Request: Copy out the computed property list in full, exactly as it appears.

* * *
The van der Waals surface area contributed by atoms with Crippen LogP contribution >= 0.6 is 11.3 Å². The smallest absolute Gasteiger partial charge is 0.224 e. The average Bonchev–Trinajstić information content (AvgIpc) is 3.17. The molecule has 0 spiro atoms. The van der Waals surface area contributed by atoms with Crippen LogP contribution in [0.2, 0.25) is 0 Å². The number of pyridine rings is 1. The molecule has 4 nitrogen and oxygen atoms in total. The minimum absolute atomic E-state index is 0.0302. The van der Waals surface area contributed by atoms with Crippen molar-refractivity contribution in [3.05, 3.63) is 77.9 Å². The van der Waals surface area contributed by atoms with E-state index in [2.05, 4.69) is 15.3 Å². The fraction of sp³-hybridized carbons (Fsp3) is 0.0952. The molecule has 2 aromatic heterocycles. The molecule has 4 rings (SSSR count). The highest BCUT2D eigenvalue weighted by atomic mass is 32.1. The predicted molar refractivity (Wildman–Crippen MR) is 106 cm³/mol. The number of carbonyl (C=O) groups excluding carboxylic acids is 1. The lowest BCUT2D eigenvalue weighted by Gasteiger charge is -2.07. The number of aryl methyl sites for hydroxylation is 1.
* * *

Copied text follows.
The van der Waals surface area contributed by atoms with Crippen LogP contribution >= 0.6 is 11.3 Å². The smallest absolute Gasteiger partial charge is 0.224 e. The average Bonchev–Trinajstić information content (AvgIpc) is 3.17. The molecule has 0 spiro atoms. The van der Waals surface area contributed by atoms with Crippen LogP contribution in [0.2, 0.25) is 0 Å². The number of pyridine rings is 1. The molecule has 4 nitrogen and oxygen atoms in total. The minimum absolute atomic E-state index is 0.0302. The van der Waals surface area contributed by atoms with Crippen molar-refractivity contribution in [3.05, 3.63) is 77.9 Å². The van der Waals surface area contributed by atoms with E-state index in [2.05, 4.69) is 15.3 Å². The fraction of sp³-hybridized carbons (Fsp3) is 0.0952. The molecule has 2 aromatic heterocycles. The molecule has 4 rings (SSSR count). The highest BCUT2D eigenvalue weighted by atomic mass is 32.1. The predicted molar refractivity (Wildman–Crippen MR) is 106 cm³/mol. The number of carbonyl (C=O) groups excluding carboxylic acids is 1. The lowest BCUT2D eigenvalue weighted by Gasteiger charge is -2.07. The number of aryl methyl sites for hydroxylation is 1.